The New York Mets And The Elusive No-Hitter

Nolan Ryan threw a no-hitter, on average, every 3.7 starts. I didn’t look up the exact numbers, but it’s something like that. He made 74 starts for the New York Mets. Statistically speaking, he should have thrown 20 no-hitters for the Mets.

Not a one. Nolan Ryan threw a no-hitter for 10 percent of the current franchises in Major League Baseball. He threw four for the California Angels, but none for the Mets.

Dwight Gooden might have had the most electric arm that baseball has ever seen. It’s a debate for another time, but Gooden at his peak has to be in the discussion. When he was 20, he struck out 268 batters with a 1.53 ERA. He didn’t throw a no-hitter for the Mets, either.

If there’s such a thing as an underrated inner-circle Hall of Famer, Tom Seaver might be it. He made 361 starts for the Mets, and only once did he have an ERA over 3.00 in a season. He led the National League twice in hits per nine innings pitched; after his rookie season, he never finished worse than seventh in that category. He was one of the hardest pitchers to hit since the end of the dead-ball era. He didn’t throw a no-hitter for the Mets. A year after leaving the Mets, he threw one for the Reds. Of course he did.

Jerry Koosman, David Cone, Johan Santana, Pedro Martinez, Sid Fernandez, Jon Matlack. Nope on all counts. They’ve had nine players hit for the cycle -- more rare than a no-hitter, statistically. But even with all of the great pitching to pass through the organization, they've never even lucked into a no-hitter. Fifty years. Over 7800 games. Nothing.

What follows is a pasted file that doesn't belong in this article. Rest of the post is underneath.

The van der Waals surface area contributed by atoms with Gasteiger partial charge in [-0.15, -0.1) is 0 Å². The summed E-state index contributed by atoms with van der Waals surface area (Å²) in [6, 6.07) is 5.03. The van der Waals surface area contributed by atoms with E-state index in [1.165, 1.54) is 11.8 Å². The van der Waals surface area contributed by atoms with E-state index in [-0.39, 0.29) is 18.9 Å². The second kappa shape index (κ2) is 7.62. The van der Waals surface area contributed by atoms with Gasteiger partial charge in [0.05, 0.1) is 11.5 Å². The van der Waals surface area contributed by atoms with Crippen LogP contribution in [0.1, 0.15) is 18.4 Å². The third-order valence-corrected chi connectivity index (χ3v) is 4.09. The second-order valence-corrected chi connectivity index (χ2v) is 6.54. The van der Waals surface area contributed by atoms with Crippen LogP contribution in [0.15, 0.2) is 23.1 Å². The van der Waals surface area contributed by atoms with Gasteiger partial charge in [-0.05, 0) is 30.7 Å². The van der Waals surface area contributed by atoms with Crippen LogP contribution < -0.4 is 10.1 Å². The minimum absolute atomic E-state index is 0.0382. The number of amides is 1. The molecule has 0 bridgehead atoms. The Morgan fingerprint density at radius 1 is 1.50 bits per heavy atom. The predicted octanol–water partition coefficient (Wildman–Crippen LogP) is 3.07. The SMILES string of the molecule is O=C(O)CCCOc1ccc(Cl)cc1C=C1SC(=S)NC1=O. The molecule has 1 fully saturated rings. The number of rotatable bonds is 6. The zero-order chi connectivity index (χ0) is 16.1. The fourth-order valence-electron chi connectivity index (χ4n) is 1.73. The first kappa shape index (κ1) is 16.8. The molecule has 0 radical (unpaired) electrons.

Right now, someone on the Florida Marlins has a no-hitter through six innings. One of you might be thinking, "Hey, that’s not true! I’m reading this at 4 in the morning!" But you’re wrong. Go to MLB.com right now. The headline will be "Anibal Sanchez Or Josh Johnson Or Someone Is Throwing A No-Hitter Or Some Crap And We Don’t Even Really Care Anymore." Every time. That’s the top story there right now, and the odds are at least 50/50 that the Marlin will complete the no-hitter.

New York Mets have thrown 34 one-hitters. Thirty-four. It’s hard to pick which one was the cruelest tease ... Was it one of the bids lost in the ninth, like in 1969 or 1972? One of the failed bids in the eighth inning (1970, 1985, 1991, 2004, and 2007) that was lost on a broken-bat bloop, or a defensive miscue that wasn’t miscueant enough to be an error?

Special consideration for the cruelest one-hit tease goes to this one from 1970, in which the first hitter of the game got the only hit, and this game from last year in which Cole Hamels had the only hit of the game off R.A. Dickey. There’s a unique kind of annoying that goes along with those two -- a pleasing aesthetic balance of frustration and amusement.

Dillon Gee had a no-hitter through five innings on Thursday afternoon. People started to get excited. Twitter was abuzz. But it didn’t happen because no-hitters don’t happen for the Mets. At this point, it’s a lot more interesting for them to keep it up.

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